Sunday, February 7, 2021

Beethoven - Piano Sonata No. 32 In C Minor Opus 111

The piano played a key role in the life of Beethoven. It was as a young virtuoso that he made his first mark in his adopted home of Vienna.  As he played in the salons and homes of his patrons, his reputation as a pianist grew. His skill as a improviser was unmatched, his contemporaries called him the greatest improviser of his era.

It was a natural thing for Beethoven to compose for the piano. Not that it came to him easily. We have proof in the form of his sketchbooks how he would mull things over on paper and in his mind until the composition was as he wanted it, polishing and perfecting.  The thirty two piano sonatas he wrote are part of the core piano repertoire and music in general. They hold a vast mount of musical ideas, challenges for playing and interpretation, and the sheer variety and range of emotion contained within them dictate that they will remain part of the core repertoire. If Beethoven had written nothing but these 32 sonatas, chances are he would still be regarded as a great composer.

Beethoven wrote his final sonata in 1821-1822, twenty seven years from the writing of his first, but there is more than years that separate the two. The first sonata is full of youthful exuberance, is in four movements, and shows flashes of originality and brilliance while still maintaining at least a passing nod to the sonata structures of Haydn and Mozart.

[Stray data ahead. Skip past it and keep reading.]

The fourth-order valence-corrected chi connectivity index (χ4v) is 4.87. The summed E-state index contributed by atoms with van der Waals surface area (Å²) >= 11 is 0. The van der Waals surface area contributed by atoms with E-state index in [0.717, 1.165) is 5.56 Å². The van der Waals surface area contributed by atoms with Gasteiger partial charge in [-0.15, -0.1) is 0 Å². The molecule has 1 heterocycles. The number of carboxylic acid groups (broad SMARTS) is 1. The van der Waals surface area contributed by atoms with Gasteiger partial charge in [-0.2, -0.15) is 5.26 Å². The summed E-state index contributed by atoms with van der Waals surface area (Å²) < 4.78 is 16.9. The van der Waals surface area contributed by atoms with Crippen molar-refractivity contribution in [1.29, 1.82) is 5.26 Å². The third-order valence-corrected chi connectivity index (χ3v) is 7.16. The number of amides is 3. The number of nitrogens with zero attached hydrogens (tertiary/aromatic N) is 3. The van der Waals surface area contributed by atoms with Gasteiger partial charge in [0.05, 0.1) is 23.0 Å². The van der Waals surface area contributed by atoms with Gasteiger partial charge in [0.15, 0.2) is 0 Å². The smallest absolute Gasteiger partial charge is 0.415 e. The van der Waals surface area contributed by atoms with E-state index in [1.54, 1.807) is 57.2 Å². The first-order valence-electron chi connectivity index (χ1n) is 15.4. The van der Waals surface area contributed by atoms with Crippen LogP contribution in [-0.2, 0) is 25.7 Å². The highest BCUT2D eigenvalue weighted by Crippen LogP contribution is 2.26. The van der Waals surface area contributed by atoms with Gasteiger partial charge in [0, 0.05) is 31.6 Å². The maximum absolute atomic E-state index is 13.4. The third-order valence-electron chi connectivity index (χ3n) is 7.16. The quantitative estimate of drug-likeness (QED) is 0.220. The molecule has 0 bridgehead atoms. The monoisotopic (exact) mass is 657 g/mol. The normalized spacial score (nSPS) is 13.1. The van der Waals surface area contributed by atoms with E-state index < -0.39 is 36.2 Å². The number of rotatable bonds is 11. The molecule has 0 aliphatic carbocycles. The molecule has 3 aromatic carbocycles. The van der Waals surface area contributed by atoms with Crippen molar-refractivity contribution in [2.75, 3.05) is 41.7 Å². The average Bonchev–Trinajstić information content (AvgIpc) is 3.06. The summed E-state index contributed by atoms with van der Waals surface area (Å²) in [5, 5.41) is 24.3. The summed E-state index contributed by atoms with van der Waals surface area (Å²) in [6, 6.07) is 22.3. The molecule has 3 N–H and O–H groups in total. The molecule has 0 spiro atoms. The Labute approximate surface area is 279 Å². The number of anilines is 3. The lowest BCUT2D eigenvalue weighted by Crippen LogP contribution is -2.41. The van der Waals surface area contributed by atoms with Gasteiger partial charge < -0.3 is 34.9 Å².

The last sonata sees a Beethoven that has weathered much, learned much, and progressed much. The work is in two movements, the first being written in raw-sinewed, sprawling sonata form that has a short introduction that Chopin paid tribute to in the opening of his 2nd piano sonata (Beethoven's 32nd piano sonata was a favorite of Chopin's). it also has a first theme that is deep and ominous  that is given a fugal treatment in the middle of the movement. The second movement is an Arrietta and variations that take piano writing to new heights and sounds. From the jazz-sounding section to the cosmic trills near the end of the work, Beethoven transcends the instrument and writes music of a purity that is rare and beautiful. 

When it is remembered that Beethoven was almost totally deaf when he composed this sonata, we can only marvel at the precision and clarity of his 'mind's ear' that created something so beautiful, had the wherewithal to write it down in such a precise way, without ever actually 'hearing' it.  Just look at the two lines of music for one of the Arietta variations printed below:

The variations end with sustained trills that accompany the theme as the music slowly winds down and ends.

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